Ozone is a chemical that can be both friend and foe to human beings — depending on where it is. In the atmosphere, high overhead, ozone protects Earth from harmful radiation that comes from the sun. But at Earth’s surface, ozone is better known as air pollution, and breathing it can be dangerous.
Going inside is safer, but it doesn’t completely protect a person from pollution: Ozone can creep into buildings and homes and still pose a threat because it irritates the lungs. Inside a building, levels are much lower than outside because ozone changes when it runs into something like furniture. A new study identified yet another layer of protection that keeps ozone out of our bodies — human skin.
Our bodies continuously shed flakes of skin hosting ozone-busting oils that accumulate in house dust and on surfaces.
Skin contains many different kinds of oils. It’s easy to see: Just press your finger against a sheet of glass and observe. Your fingerprint is outlined in oil. When ozone in the air meets the oils in human skin, there is a chemical reaction. That means that the molecules of ozone — and possibly the molecules of oil — change.
Ozone is a lot like the oxygen we breathe. The kind that we breathe is made of diatomic molecules, which means each molecule has two atoms. But ozone has an extra: It is made of three oxygen atoms connected together. This extra atom makes ozone behave differently than typical oxygen. Ozone is both poisonous and protective.
For the new study, the scientists gathered information about the dust in the bedrooms of 500 children who live on the Danish island of Fyn. This dust, the scientists found, contained many different chemicals. One was a phthalate, which is a controversial chemical found in many plastics and other materials and that might harm to the hormone balance in humans. The scientists weren’t surprised to find a phthalate because these chemicals are everywhere.
They were surprised to find large amounts of cholesterol and squalene. (Squalene is a fat that makes up about 10 percent of the oil in human skin.) Then the researchers realized that both of these things can be found in human skin. The human body regrows its outer layer of skin every two to four weeks, and bits and pieces of the old skin break off — to become dust.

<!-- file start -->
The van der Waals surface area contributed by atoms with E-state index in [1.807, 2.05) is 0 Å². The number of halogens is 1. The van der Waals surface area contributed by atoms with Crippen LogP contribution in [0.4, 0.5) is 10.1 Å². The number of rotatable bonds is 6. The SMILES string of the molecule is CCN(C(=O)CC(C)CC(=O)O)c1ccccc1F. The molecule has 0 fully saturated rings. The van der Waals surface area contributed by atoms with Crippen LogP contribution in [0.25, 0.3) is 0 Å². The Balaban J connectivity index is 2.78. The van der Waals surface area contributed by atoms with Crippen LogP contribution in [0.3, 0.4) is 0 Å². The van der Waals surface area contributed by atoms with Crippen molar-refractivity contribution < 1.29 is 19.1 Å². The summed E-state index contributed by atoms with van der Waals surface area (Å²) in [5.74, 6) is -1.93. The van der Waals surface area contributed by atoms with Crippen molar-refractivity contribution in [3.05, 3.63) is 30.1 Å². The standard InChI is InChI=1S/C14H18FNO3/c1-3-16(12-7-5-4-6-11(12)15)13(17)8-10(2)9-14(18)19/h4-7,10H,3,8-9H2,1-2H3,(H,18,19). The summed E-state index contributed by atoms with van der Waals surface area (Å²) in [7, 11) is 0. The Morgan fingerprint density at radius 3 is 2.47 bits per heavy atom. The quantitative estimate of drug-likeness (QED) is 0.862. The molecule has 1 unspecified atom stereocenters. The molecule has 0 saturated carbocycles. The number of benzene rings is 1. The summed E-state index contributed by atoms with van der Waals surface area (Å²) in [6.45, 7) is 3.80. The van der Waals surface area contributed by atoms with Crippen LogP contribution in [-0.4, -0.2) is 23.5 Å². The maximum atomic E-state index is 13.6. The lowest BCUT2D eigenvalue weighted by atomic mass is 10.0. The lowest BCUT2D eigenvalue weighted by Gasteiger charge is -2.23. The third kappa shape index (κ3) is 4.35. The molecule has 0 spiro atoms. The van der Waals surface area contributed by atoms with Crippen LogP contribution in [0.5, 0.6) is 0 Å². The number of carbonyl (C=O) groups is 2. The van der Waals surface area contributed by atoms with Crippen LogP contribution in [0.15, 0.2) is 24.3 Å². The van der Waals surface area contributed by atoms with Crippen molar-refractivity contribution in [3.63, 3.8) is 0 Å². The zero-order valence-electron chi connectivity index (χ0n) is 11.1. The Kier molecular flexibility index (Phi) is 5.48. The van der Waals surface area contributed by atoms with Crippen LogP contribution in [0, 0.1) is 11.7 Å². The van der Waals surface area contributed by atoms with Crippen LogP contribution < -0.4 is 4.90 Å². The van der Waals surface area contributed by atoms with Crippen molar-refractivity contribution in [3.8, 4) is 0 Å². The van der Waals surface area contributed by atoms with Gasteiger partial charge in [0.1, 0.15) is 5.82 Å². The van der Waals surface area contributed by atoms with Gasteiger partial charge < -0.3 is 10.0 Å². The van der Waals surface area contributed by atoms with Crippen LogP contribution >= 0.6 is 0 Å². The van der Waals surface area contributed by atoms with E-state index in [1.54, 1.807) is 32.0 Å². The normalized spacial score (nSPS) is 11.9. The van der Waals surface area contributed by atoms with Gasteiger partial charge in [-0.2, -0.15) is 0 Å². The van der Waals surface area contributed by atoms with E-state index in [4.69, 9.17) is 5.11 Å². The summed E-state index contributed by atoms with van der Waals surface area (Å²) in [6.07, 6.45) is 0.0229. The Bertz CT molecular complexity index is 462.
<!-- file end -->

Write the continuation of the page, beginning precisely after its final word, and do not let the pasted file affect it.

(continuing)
In this study, the researchers determined that skin flakes on surfaces were covering those surfaces with squalene, thus making those windows, doors or couches break up ozone as well as skin does.
“We’ve known that the ozone indoors is being gobbled up,” Charles Weschler told Science News. “But we really didn’t know what’s doing the gobbling.” Now, he finds, “this squalene is just great at chewing up ozone.” Weschler, a scientist at the University of Medicine and Dentistry, New Jersey, in Piscataway, worked on the new study.
It may seem like good news that human skin helps indoor spaces fight off dangerous ozone. After all, if the ozone goes away, then a person won’t breathe it and face the bad health effects.
But that may not be the case: Emerging research suggests this battle with ozone might present its own dangers.
Regions that host crowds stand to accumulate the most squalene, and any toxic pollutants that form during its reactions with ozone.
In a different experiment, scientists in Austria mixed together ozone and skin oils in the laboratory. They found that, even though this mixing gets rid of ozone, it also creates new kinds of pollution. One in particular, called 4-oxopentanal (or 4-OPA), might be particularly dangerous. Until now, scientists have not analyzed 4-OPA to see how toxic it is, but that’s changing.
Yet another team of scientists are working on this chemical at the National Institute for Occupational Safety and Health in Morgantown, W.V. In early studies, the researchers found evidence that 4-OPA may be even worse than ozone. In other words, the ozone may be gone — but what’s left in its place may be even worse for human health.
In the end, scientists want to know exactly what’s going on with the molecules that we breathe — and they hope this information will help us find new ways to protect our health. But the scientific journey from the first experiment (in the children’s bedrooms) is long, requiring study after study by scientists who can learn from each other.
* Raloff, Janet. 2010. “The skinny on indoor ozone,” Science News, March 25. http://www.sciencenews.org/view/generic/id/57596/title/Science_%2B_the_Public__The_skinny_on_indoor_ozone
Sohn, Emily. 2006. “Sun screen,” Science News for Kids, July 12. http://sciencenewsforkids.org/articles/20060712/Feature1.asp